Bloom, Harold


Bloom, Harold
born July 11, 1930, New York, N.Y., U.S.

U.S. literary critic.

Bloom studied at Cornell and Yale universities and taught at Yale from 1955. In The Anxiety of Influence (1973) and A Map of Misreading (1975) he suggested that poetry results from poets deliberately misreading the works that both influence and threaten them. In The Book of J (1990) he speculated that the earliest known biblical texts were written by a woman with principally literary intentions. His best-selling The Western Canon (1994) identifies 26 canonical Western writers and argues against the politicization of literary study.

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▪ American literary critic and author
born July 11, 1930, New York City, New York, U.S.

      American literary critic known for his innovative interpretations of literary history and of the creation of literature.

      Bloom's first language was Yiddish, and he also learned Hebrew before English. He attended Cornell (B.A., 1951) and Yale (Ph.D., 1955) universities and began teaching at Yale in 1955; from 1988 he also taught at New York University. As a young man, he was much influenced by Northrop Frye (Frye, Northrop)'s Fearful Symmetry (1947), a study of William Blake, and he later stated that he considered Frye “certainly the largest and most crucial literary critic in the English language” since Walter Pater (Pater, Walter) and Oscar Wilde (Wilde, Oscar). Bloom's own early books, Shelley's Mythmaking (1959, reissued 1969), The Visionary Company: A Reading of English Romantic Poetry (1961, rev. and enlarged ed., 1971), and The Ringers in the Tower: Studies in Romantic Tradition (1971), were creative studies of the Romantic poets and their work, then out of fashion. He examined the Romantic tradition from its beginnings in the 18th century to its influence on such late 20th-century poets as A.R. Ammons (Ammons, A.R.) and Allen Ginsberg (Ginsberg, Allen), quickly making a name for himself with his individual and challenging views.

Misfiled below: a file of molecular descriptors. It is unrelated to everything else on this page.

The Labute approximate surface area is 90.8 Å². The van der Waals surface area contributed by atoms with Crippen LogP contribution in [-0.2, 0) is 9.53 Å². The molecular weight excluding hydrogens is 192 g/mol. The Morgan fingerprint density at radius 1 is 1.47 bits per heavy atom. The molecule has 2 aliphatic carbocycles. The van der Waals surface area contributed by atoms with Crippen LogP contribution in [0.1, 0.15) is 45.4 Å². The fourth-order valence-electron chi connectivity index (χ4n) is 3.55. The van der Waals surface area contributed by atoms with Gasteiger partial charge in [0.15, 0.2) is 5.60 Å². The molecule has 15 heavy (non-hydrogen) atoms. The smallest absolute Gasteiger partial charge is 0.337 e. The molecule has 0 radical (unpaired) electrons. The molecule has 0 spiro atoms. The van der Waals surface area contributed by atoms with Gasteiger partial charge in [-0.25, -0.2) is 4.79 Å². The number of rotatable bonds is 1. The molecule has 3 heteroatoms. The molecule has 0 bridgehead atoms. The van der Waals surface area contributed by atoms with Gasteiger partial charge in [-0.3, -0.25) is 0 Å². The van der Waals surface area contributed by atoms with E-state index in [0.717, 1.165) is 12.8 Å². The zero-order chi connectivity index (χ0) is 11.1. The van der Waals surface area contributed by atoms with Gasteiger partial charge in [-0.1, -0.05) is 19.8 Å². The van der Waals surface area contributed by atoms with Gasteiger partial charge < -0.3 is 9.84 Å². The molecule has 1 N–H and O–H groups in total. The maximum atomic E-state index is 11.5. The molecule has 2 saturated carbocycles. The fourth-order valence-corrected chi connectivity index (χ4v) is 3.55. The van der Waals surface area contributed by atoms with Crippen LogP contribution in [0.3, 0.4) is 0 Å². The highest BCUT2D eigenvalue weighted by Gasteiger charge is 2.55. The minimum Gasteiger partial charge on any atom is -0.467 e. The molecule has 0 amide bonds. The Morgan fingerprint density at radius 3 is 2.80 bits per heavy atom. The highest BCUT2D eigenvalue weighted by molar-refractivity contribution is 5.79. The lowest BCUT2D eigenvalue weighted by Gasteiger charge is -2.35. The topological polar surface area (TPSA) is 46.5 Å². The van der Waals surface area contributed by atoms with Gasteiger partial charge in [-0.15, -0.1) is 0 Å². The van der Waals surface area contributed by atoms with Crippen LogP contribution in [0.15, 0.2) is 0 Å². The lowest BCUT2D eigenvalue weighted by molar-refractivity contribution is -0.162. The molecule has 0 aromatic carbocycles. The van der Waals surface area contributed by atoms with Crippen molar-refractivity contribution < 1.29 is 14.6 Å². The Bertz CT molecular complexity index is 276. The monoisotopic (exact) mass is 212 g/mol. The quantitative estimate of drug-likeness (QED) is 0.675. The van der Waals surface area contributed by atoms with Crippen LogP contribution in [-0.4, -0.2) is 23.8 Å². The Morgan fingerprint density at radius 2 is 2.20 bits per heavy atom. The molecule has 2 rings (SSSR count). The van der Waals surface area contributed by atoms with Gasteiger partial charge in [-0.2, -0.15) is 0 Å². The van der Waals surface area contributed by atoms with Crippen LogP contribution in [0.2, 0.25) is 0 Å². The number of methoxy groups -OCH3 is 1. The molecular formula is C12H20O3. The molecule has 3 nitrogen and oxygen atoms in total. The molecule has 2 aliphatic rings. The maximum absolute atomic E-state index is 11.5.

With the publication of Yeats (1970), Bloom began to extend his critical theory, and in The Anxiety of Influence (1973) and A Map of Misreading (1975), he systematized one of his most original theories: that poetry results from poets deliberately misreading the works that influence them. Figures of Capable Imagination (1976) and several other works of the next decade develop and illustrate this theme.

      One of Bloom's most controversial popular works appeared in his commentary on The Book of J (1990), published with David Rosenberg's translations of selected sections of the Pentateuch. In it, Bloom speculated that the earliest known texts of the Bible were written by a woman who lived during the time of David and Solomon and that the texts are literary rather than religious ones, on which later rewriters imposed beliefs of patriarchal Judaism. This work was one of a number of his books—including Kabbalah and Criticism (1975), The American Religions (1992), Omens of Millennium (1996), and his novel The Flight to Lucifer (1979)—to deal with religious subjects.

      Perhaps Bloom's greatest legacy is his passion for poetry and literature of other types too. This is reflected in his best-known work, The Western Canon: The Books and School of the Ages (1994), which rejects the multiculturalism prevalent in late 20th-century academia. He once said of multiculturalism that “it means fifth-rate work by people full of resentment.” In an interview published in 1995, Bloom reflected on the great authors of the Western world, stating,